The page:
2.         begin with if and express a condition that does not exist (is contrary to fact)
i.     If only I were rich.
3.         begin with as if and as though clauses when such clauses describe a speculation or condition contrary to fact;
i.     She sings if/as though she were a singer.
4.         Express a demand, requirement, request, or suggestion.
i.          She wishes her mother were here.
ii.         If Alt were more aggressive, he’d be a better hockey player.
iii.        We would have passed if we had studied harder.
iv.        He acted as if he were guilty.
v.         I requested that he be present at the hearing.
5.         The present tense of the subjunctive uses only the base form of the verb:
i.         He demanded that the student use two-inch margins in his copies.
ii.        She suggested that we be on time tomorrow.
6.         The past tense of the subjunctive has the same forms as the indicative except for the verb to be, which uses were regardless of the number of the subject.
i.          If I were seven feet tall, I’d be a great basketball player.
ii.         He wishes he were a better student.
iii.                If you were rich, we wouldn’t be in this mess.
iv.                 If they were faster, we could have won that race.
The subjunctive mood is. used to express statements of hypothetical conditions or express wishes, recommendations, requirements or suggestions. We use different modal auxiliaries. Such as can, could, may, might, ought, must, should, would.
Capability:                    Can India and Pakistan ever make peace?
Permission:                  Boys cannot go to girls' branch.
The object of wish:       I wish I could go to Mecca every year.
Advice:                         Students hoping to get into medical college should take biology.
Strong Recommendation: Pakistan ought to increase budget for education.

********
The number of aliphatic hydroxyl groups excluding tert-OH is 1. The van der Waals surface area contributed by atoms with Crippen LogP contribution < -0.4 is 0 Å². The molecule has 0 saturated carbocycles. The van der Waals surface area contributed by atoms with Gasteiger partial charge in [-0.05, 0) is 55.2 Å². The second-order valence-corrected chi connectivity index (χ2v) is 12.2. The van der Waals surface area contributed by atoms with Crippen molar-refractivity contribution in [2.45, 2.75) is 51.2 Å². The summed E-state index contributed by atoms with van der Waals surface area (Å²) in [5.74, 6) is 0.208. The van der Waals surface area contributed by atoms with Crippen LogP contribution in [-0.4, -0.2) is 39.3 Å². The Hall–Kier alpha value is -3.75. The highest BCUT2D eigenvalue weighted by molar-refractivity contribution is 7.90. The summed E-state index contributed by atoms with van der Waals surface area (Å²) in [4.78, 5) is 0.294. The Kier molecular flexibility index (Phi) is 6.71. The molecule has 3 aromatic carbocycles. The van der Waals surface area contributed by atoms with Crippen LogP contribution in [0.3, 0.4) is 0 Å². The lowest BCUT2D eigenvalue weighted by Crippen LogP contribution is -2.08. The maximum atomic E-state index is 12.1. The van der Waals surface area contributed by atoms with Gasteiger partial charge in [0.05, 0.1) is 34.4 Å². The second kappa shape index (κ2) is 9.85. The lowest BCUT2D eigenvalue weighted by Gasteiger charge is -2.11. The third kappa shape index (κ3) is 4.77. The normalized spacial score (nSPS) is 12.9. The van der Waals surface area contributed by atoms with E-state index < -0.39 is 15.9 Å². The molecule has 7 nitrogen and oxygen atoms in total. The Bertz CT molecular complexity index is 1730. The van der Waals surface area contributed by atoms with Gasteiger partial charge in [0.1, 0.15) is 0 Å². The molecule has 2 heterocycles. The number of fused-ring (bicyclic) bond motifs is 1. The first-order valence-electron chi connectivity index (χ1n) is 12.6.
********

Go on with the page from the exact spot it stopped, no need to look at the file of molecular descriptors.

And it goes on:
These sentences are examples of the Subjunctive Mode, which refers to the expression of a hypothetical, wishful, or imaginary thought. Sentences using wish and if usually indicate. Subjunctive Mode and require using were as the to be verb form.        
When using Subjunctive Mode with verbs besides were, use the past tense or past perfect tense.
i.          I wish I had studied more for the test.
ii.         It would be better if you had brought the ice cream in a cooler.
Subjunctive - Special Verb Forms:
            The present subjective uses first form (bare infinitive form) for all subjects, (even with he she it or singular noun. it doesn’t use ‘s’ or ‘es’.  
            God have mercy on us.) It is used to express a hope, a requirement a recommendation or a suggestion. Look at the following examples which give a difference between subjective and indicative moods.

Indicative
Subjective
God has mercy on us. The Prime Minister lives.
A commerce student takes accounting.
The board’s meetings are closed. .

God have mercy on us! Long live the Prime Minister.
The college requires that every commerce student take accounting.
The employees demand that the meetings be closed.
2.         The past subjunctive uses the second form (past tense form) of the verb. Only were is used as past form of the verb to be with both singular and plural subjects. I wish’ll were a great man.
Past subjunctive is used to express a wish for something in present.

Indicative (Fact)
Subjective (Wish)
I have five million.
I am a poor man.
I am an uneducated person.
I live in America.
I wish (that) I had five million.
I wish (that) I were a millionaire. I wish (that) I were an educated man.
I wish (that) I lived in Pakistan.
3.         The Past Perfect subjunctive uses’ the same form as the common past perfect. It is used to express a wish for something in the past. 

Indicative (Fact)
Subjective (Wish)
I studied a little in my life.
I was in Lahore last year.
I wish (that) I had studied a lot.
I wish (that) I had been in Karachi last year.
The uses of Subjunctive Mood:
The Indicative mood expresses a. fact and some times a condition; the Imperative expresses an order; the Subjunctive a purpose, a wish, a condition, or a doubt.
The auxiliaries may, might, should, would, are used to form Subjunctive equivalents.
A Purpose:
In this case the verb in the Subjunctive mood is preceded by the conjunction that or lest (lest == that not). The Auxiliary verbs “may” and “might” are used after “that” and “should” after “lest.”

Present or
Future
I gave you a prize.
I shall keep your book.
That you may work well again.
Lest you should lose it.
That you may not lost it.
Past
I gave you a prize.
I kept your book.
That you might work well again.
Lest you should lost it.
That you might not lose it.